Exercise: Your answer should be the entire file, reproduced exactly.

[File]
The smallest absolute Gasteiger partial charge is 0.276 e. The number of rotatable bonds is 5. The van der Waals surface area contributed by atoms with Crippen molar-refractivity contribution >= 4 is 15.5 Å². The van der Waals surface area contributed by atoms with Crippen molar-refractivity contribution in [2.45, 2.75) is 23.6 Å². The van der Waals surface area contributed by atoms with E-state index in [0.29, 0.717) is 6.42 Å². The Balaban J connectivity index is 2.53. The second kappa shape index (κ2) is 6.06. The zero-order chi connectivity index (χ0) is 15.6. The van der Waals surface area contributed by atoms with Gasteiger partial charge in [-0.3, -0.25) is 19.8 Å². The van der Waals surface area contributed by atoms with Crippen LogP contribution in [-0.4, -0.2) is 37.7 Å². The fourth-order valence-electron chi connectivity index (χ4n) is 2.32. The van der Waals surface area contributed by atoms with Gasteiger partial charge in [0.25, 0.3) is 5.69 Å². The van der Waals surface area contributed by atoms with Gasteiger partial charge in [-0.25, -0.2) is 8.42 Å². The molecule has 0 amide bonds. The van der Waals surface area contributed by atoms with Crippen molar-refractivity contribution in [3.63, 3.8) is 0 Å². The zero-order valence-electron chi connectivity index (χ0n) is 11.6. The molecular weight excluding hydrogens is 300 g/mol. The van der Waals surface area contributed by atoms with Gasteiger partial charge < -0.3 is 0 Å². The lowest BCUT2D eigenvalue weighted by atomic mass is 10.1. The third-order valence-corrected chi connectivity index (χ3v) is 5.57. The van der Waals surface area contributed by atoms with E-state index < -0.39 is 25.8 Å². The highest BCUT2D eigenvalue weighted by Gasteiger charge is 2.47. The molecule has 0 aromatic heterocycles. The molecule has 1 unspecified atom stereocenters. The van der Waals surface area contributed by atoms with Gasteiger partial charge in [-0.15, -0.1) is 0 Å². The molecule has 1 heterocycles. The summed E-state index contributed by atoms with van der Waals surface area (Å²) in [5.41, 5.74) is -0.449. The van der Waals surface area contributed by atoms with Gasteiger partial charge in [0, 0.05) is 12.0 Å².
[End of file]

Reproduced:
The smallest absolute Gasteiger partial charge is 0.276 e. The number of rotatable bonds is 5. The van der Waals surface area contributed by atoms with Crippen molar-refractivity contribution >= 4 is 15.5 Å². The van der Waals surface area contributed by atoms with Crippen molar-refractivity contribution in [2.45, 2.75) is 23.6 Å². The van der Waals surface area contributed by atoms with E-state index in [0.29, 0.717) is 6.42 Å². The Balaban J connectivity index is 2.53. The second kappa shape index (κ2) is 6.06. The zero-order chi connectivity index (χ0) is 15.6. The van der Waals surface area contributed by atoms with Gasteiger partial charge in [-0.3, -0.25) is 19.8 Å². The van der Waals surface area contributed by atoms with Crippen LogP contribution in [-0.4, -0.2) is 37.7 Å². The fourth-order valence-electron chi connectivity index (χ4n) is 2.32. The van der Waals surface area contributed by atoms with Gasteiger partial charge in [0.25, 0.3) is 5.69 Å². The van der Waals surface area contributed by atoms with Gasteiger partial charge in [-0.25, -0.2) is 8.42 Å². The molecule has 0 amide bonds. The van der Waals surface area contributed by atoms with Crippen molar-refractivity contribution in [3.63, 3.8) is 0 Å². The zero-order valence-electron chi connectivity index (χ0n) is 11.6. The molecular weight excluding hydrogens is 300 g/mol. The van der Waals surface area contributed by atoms with Gasteiger partial charge < -0.3 is 0 Å². The lowest BCUT2D eigenvalue weighted by atomic mass is 10.1. The third-order valence-corrected chi connectivity index (χ3v) is 5.57. The van der Waals surface area contributed by atoms with E-state index < -0.39 is 25.8 Å². The highest BCUT2D eigenvalue weighted by Gasteiger charge is 2.47. The molecule has 0 aromatic heterocycles. The molecule has 1 unspecified atom stereocenters. The van der Waals surface area contributed by atoms with Gasteiger partial charge in [-0.15, -0.1) is 0 Å². The molecule has 1 heterocycles. The summed E-state index contributed by atoms with van der Waals surface area (Å²) in [5.41, 5.74) is -0.449. The van der Waals surface area contributed by atoms with Gasteiger partial charge in [0, 0.05) is 12.0 Å².